These observations lead to three prime suspects as causes of the symptoms of mitochondrial disease: energy deficit, free radical generation and the buildup of toxic metabolites. Researchers are looking for ways to address these underlying causes. In the meantime, it's good to keep in mind that, although mitochondrial diseases are rare, many of their specific symptoms, such as heart failure and seizures, are relatively common in the general population. Thus, good medical treatments exist to help manage these symptoms.

Tissues that need large amounts of energy, such as the brain, heart, skeletal muscles, eye muscles and the renal tubules of the kidney, probably malfunction, in part, because they run out of fuel. The result is muscle weakness, cardiomyopathy, renal problems, droopy eyelids, cognitive problems and general fatigue.

Although there's no way to combat this type of energy loss directly, eating a healthy, well-balanced diet is important. Sometimes special diets are necessary or beneficial in the management of specific mitochondrial and metabolic diseases. Always consult your doctor on this point, as dietary changes can be dangerous in some of these disorders.

Also, a preliminary report indicates that the dietary supplement creatine may produce modest increases in muscle strength in people with a variety of neuromuscular disorders, including mitochondrial diseases.

Creatine is a small molecule similar to an amino acid that's converted to a compound called phosphocreatine in the body and used as a source of energy. Phosphocreatine actually contains even more energy than ATP and is normally used by our muscle cells for supplying the first burst of energy at the start of strenuous physical activity.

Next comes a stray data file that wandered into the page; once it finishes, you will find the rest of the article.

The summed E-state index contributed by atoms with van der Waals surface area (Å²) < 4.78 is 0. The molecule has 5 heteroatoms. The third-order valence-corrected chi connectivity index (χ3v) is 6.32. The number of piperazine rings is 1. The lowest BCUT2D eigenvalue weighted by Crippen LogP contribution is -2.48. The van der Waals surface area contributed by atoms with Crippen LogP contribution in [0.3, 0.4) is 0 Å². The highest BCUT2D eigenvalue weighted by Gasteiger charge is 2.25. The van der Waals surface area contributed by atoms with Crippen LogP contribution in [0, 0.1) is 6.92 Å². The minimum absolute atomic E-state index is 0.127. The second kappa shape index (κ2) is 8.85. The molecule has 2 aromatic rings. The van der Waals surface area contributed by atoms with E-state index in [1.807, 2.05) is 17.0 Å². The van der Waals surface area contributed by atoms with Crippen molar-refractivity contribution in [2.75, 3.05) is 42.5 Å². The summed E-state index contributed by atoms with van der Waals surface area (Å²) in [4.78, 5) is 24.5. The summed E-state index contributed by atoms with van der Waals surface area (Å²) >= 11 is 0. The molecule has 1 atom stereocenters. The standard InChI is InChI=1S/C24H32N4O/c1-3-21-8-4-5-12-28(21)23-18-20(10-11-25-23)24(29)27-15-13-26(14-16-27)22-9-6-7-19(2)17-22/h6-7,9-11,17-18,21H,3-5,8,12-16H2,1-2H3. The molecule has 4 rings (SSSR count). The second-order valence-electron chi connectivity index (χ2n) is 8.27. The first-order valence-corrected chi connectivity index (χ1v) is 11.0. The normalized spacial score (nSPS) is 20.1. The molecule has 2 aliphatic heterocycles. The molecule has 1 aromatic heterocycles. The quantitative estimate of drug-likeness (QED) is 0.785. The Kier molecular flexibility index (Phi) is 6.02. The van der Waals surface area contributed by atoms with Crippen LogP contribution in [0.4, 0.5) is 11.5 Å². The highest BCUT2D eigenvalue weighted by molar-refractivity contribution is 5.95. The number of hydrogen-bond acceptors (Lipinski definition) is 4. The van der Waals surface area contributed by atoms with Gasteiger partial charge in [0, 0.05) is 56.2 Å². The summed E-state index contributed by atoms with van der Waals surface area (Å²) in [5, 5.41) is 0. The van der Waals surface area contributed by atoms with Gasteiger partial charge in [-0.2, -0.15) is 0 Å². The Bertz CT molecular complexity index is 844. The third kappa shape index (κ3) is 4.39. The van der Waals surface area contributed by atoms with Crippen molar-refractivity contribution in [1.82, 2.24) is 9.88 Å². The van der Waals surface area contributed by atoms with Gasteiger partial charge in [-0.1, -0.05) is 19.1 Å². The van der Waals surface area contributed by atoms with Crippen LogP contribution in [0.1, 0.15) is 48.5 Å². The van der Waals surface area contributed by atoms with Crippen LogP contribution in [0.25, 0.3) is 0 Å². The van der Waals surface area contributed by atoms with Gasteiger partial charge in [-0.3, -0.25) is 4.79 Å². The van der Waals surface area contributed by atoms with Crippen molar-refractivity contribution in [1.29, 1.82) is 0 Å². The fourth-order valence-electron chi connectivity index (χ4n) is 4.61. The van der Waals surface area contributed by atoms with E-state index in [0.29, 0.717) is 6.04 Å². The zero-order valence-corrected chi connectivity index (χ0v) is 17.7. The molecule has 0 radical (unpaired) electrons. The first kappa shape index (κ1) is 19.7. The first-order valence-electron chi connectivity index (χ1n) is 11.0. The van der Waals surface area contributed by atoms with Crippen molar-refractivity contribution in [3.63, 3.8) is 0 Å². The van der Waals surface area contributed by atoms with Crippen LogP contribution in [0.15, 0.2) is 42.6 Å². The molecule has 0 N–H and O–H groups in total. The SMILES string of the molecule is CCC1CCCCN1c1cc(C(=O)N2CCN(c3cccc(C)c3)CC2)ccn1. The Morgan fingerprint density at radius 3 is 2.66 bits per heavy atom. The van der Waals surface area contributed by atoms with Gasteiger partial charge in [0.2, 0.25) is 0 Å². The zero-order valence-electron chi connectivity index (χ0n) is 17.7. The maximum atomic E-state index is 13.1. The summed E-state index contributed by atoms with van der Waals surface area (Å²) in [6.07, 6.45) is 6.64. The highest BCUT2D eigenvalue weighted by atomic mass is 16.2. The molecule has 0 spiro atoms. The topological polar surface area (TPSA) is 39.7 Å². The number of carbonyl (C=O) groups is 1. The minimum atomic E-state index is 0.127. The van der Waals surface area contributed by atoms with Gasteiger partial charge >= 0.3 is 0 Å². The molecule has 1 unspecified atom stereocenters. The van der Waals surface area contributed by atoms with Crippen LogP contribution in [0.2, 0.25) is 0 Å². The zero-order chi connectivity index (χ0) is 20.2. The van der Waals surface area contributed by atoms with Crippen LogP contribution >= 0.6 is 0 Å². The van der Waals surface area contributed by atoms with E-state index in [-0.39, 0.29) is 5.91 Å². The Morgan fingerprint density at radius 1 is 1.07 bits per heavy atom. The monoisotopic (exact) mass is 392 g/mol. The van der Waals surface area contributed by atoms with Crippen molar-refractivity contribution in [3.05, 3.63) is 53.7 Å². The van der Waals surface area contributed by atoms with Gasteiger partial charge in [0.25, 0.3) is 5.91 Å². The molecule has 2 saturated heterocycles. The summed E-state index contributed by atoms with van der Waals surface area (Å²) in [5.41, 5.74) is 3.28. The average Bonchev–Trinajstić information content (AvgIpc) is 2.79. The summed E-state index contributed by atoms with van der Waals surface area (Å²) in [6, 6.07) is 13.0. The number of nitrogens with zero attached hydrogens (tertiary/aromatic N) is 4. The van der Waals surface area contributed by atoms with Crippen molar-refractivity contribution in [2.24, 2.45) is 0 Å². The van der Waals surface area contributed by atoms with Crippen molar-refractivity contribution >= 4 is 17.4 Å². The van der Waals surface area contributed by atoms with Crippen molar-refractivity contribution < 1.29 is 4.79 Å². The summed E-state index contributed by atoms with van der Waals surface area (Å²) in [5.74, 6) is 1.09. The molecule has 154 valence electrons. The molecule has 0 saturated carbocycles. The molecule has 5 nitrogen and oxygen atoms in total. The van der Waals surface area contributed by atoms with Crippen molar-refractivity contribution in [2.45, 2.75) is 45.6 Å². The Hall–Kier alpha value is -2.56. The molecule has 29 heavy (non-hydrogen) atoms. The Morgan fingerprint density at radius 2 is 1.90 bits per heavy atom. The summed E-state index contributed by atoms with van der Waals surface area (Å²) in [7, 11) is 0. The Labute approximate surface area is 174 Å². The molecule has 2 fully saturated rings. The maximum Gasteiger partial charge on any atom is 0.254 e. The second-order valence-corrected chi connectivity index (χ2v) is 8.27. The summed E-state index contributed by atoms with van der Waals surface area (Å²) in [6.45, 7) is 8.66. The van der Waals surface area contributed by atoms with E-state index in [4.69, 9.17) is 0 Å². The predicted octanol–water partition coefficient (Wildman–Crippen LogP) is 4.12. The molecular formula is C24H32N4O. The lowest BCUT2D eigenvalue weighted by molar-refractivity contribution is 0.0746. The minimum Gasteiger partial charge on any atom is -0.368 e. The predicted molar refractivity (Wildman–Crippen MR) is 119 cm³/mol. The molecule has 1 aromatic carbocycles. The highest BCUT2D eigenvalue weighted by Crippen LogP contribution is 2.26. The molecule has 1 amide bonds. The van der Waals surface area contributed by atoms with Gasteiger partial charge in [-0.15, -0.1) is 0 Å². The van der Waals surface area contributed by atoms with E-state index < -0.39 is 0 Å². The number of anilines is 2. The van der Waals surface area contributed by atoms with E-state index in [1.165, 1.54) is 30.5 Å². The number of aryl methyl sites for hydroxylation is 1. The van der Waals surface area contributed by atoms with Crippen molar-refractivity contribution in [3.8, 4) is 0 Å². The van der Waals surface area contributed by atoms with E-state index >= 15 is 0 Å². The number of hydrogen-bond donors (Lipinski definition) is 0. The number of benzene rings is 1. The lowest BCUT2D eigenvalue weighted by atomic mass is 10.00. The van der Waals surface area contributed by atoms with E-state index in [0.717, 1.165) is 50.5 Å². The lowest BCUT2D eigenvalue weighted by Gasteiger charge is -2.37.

But keep in mind that the experimental results with creatine are very preliminary, and the long-term effects of creatine supplementation in people with any kind of neuromuscular disorder aren't yet known.

Also, although dietary supplements are available over the counter without a prescription, that doesn't mean they're always harmless. You should consult your physician before taking any dietary supplement.

Free radicals are highly reactive charged molecules that can damage DNA and cell membranes by oxidizing them (the same chemical process that causes iron to rust). Normally, the mitochondrial respiratory chain generates a low level of free radicals during the process of making ATP. When there's a malfunction in the respiratory chain, the scale may be tipped toward higher free radical production.

These free radicals, in turn, may cause further damage to the mtDNA (the unique DNA that's found only inside the mitochondria), creating a vicious cycle of damage and free radical production. It's unclear exactly how large a role the generation of free radicals plays in causing or worsening the symptoms of mitochondrial disease, but to play it safe, many doctors recommend antioxidants to their patients.

Antioxidants, usually in the form of vitamins or cofactors, help neutralize free radicals. These same antioxidants and vitamins may also help the struggling enzymes of the respiratory chain run more smoothly. Unfortunately, studies of their effects in people with mitochondrial diseases have produced mixed results, usually because some of the trial participants respond to the supplements and others don't.

"It probably won't hurt, but it probably won't do much good," says one researcher of taking antioxidants. "It's a bit like emptying the ocean with a teaspoon."

Some examples of antioxidants are vitamin E, coenzyme Q10, idebenone (related to coQ10, but penetrates the nervous system more easily), lipoic acid, vitamin C, vitamin K and riboflavin (B2). Many doctors prescribe a "cocktail" of these supplements tailored to the individual patient.

When the mitochondrial respiratory chain is blocked, metabolites that are normally processed by its enzymes may build up in the cells and cause problems.